Mercer County District Attorney Found Guilty of 10 Charges
January 18, 2019
Mercer County District Attorney Miles Karson has been found guilty by a jury of 10 crimes, and not guilty of one. One of the charges he was found guilty of was obstruction.
Two charges that Carson faced were dismissed.
Karson had been accused of misusing his position as district attorney to change the outcome of traffic and criminal cases that involve a woman he was allegedly having an affair with.
Karson took the witness stand and insisted he was only trying to help the woman. He said he was not involved with her romantically and did not break the law.
At the trial, Tonya Bulboff was one of the main witnesses. She was questioned repeatedly about her relationship with the district attorney and about using the word "intimate" when she testified in front of a grand jury.
Allegedly, Karson tried to get charges dismissed against Bulboff many times. One of those times, she had been charged with forging checks. Other cases involved car crashes where Karson helped her avoid drunk driving charges by taking her away from the scene. According to a grand jury, Karson kept Bulboff from going to jail multiple times, using his power as District Attorney to do so.
Also described at the trial was an incident where Bulboff, in the street in her underwear, yelled profanities at or about Karson.
Though Bulboff denied having a romantic or sexual relationship with Miles Karson, the prosecution played a passionate 2017 call to Karson from the jail, where Bulboff said that she had not cheated with anybody. The prosecutors implied, based on those words, that she had a close relationship with the district attorney.
Bulboff blamed another man, named Jim Combine, for her actions, and described being responsible for repaying $30,000 that she had stolen from her employer, along with time spent in jail. Bulboff stated that Combine told her they could make lies up about Karson and blackmail him.
Bulboff admitted that she was a recovering addict.
Bulboff's testimony was four hours long. She described her problems with drugs and the trouble that she got into because of them. She also said she repeatedly played the victim.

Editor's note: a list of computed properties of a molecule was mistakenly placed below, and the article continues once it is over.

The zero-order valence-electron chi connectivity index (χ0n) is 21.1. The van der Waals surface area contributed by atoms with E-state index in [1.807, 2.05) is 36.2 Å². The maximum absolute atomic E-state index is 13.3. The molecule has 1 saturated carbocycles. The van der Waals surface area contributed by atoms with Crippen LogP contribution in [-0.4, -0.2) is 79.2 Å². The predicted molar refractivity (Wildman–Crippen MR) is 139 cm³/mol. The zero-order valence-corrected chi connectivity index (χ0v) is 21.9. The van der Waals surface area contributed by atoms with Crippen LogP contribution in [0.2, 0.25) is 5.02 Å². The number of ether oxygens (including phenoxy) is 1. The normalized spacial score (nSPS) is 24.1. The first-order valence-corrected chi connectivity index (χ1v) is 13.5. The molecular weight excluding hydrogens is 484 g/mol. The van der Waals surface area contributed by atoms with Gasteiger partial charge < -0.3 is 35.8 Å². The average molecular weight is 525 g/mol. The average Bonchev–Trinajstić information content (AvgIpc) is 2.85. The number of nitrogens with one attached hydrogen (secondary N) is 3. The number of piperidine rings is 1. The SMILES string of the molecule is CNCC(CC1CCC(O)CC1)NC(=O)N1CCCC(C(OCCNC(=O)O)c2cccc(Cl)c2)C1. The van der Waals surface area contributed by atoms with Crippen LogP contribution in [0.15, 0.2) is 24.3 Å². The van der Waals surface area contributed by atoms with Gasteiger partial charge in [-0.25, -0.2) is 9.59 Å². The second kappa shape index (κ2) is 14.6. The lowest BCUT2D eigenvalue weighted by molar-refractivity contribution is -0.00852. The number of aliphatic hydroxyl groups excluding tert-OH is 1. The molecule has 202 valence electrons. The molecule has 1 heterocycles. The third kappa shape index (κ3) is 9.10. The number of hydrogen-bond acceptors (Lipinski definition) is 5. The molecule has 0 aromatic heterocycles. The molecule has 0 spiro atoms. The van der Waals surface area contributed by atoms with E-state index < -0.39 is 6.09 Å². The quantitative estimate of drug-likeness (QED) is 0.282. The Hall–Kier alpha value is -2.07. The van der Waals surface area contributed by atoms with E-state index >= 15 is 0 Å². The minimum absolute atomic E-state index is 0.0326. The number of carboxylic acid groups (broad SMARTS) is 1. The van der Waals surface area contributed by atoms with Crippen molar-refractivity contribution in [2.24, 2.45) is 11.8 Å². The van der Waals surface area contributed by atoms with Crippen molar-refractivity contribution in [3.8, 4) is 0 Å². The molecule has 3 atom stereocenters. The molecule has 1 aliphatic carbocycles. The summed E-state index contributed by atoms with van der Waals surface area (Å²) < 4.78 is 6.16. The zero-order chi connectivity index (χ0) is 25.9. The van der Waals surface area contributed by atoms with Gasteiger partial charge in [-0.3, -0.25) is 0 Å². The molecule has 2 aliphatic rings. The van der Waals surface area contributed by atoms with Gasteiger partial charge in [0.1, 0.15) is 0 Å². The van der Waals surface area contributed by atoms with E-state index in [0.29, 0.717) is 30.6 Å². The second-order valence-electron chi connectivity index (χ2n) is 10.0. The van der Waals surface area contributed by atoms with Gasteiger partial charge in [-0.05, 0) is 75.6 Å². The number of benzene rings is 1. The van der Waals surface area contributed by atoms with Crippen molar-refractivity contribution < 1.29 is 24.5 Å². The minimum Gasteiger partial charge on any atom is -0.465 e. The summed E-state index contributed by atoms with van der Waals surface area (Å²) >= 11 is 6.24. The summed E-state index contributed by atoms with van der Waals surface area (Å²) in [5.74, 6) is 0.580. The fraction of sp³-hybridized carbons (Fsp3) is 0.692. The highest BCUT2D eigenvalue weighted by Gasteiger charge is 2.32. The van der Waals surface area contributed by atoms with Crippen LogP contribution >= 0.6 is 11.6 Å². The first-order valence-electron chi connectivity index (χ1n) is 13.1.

When he testified, Karson stated that he knew Bulboff’s parents, who are now deceased, and that she had gone to grade school with his sons. He described Bulboff as his “project,” saying he was going to fix her so she could help herself. Her father had asked Karson to help Bulboff get her bond lowered in regards to her theft charges. He talked her into turning herself in, called police to see if she could get no bond or a low bond, and then recused himself from the case. Despite his recusal, Karson admitted that he continued to get involved when she got into trouble.
Combine also testified in the trial.
Miles Karson was originally faced with 17 counts, to which he pled not guilty in December of 2017. All were misdemeanors, and 10 were for obstruction. He will receive his sentence at a later date.
Getting in the way of a criminal investigation is never a good idea, as Mr. Karson is now discovering. At a minimum, he’s facing some hefty fines. Given the number of convictions and his position as a government official, the judge might go harder on him and give him a short jail sentence.
If that happens – the jail sentence – Karson will be even unhappier, I would imagine. There will be people in there that he prosecuted, and they are not going to be happy to see him. Well, maybe they will be, but that happiness might be an ugly happy.
The State Attorney General, a man dedicated to eliminating corruption, has taken an avid interest in the case. My guess is, Mr. Karson will have even more consequences to face in the future … such as finding a new job.